He has performed with Anna Halprin and Open Experiments Ensemble. He coordinates The Colima Project, an ongoing community work in rural El Salvador. He is senior editor of Paul Revere’s Horse, a journal of literature and art documents. He is translating the collected works of Central American poet and political economist Alberto Masferrer. His writing can recently be found in Encyclopedia and Digital Artifact.

 SILENT PLACE  > Seen Body Scene – A Workshop

“SILENT PLACE  > Seen Body Scene” with ISAK IMMANUEL

Dance/Movement 5 week Class (Sundays 6-9pm)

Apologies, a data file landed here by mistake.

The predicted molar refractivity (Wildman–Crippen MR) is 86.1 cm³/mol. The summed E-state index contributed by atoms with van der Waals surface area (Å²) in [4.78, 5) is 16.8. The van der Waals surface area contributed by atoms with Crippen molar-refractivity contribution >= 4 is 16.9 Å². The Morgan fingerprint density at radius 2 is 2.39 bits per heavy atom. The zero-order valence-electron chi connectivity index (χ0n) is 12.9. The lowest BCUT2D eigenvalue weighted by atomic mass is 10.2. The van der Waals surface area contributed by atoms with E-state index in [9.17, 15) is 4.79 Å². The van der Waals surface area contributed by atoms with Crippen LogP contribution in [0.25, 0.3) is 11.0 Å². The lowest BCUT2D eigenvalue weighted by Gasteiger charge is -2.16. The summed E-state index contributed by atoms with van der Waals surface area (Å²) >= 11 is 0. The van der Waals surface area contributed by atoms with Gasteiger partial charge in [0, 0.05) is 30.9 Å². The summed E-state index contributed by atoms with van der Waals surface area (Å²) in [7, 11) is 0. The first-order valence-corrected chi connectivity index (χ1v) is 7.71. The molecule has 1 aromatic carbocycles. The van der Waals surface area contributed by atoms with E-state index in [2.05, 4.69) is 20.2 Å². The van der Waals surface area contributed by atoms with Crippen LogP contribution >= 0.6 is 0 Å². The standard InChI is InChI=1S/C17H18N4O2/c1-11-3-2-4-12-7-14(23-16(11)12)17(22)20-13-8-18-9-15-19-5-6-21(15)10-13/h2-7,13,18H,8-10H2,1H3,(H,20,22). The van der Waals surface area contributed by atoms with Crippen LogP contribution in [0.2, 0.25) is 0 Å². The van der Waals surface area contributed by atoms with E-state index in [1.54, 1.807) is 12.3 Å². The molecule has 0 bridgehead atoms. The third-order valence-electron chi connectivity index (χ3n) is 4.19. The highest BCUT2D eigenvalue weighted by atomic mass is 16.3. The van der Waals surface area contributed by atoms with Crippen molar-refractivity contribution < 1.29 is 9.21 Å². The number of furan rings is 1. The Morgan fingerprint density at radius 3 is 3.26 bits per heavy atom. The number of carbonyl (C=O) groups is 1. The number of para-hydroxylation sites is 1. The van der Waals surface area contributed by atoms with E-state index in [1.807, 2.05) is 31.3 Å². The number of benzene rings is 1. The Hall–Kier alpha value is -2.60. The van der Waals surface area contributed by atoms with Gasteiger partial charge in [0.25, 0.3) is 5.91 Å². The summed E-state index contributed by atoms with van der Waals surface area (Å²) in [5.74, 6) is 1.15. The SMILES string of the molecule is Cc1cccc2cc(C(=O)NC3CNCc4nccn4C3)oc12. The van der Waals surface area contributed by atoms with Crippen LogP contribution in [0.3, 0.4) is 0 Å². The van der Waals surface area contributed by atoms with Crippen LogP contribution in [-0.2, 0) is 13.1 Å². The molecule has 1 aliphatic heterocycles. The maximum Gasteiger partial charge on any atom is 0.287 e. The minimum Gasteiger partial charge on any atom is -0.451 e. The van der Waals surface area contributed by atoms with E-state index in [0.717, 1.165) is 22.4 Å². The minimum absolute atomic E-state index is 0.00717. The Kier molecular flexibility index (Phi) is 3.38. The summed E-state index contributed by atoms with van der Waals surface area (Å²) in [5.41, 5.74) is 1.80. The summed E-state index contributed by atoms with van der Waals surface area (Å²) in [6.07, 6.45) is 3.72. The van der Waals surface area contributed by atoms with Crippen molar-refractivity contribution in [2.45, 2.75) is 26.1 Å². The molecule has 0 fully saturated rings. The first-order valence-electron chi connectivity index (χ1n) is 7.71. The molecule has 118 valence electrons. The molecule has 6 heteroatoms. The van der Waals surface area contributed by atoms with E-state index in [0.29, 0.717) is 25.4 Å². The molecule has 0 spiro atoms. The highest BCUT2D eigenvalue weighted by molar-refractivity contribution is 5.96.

Sundays 6-9pm, February 26 – March 25, 2012.

THEOFFCENTER’s [**]! SPACE
848 Divisadero Street @ McAlister
San Francisco, CA 94117

For: dancers, performers, experimenters, live bodies.

Physical, conceptual, and internal practice: investigating what influences a body to move and its resonate sense of place.  Explorations are developed through a series of image-based exercises on “natural” and “un-natural” movement, balance/off-balance, the body as a “water bag”, and information of cities.   Influenced by an assortment of contemporary dance/movement methodologies, including: principles of listening to weight from Noguchi Taisou, edge body from Butoh, Contemporary Art practices of  Action Art,  and Spatial Improvisation/Composition.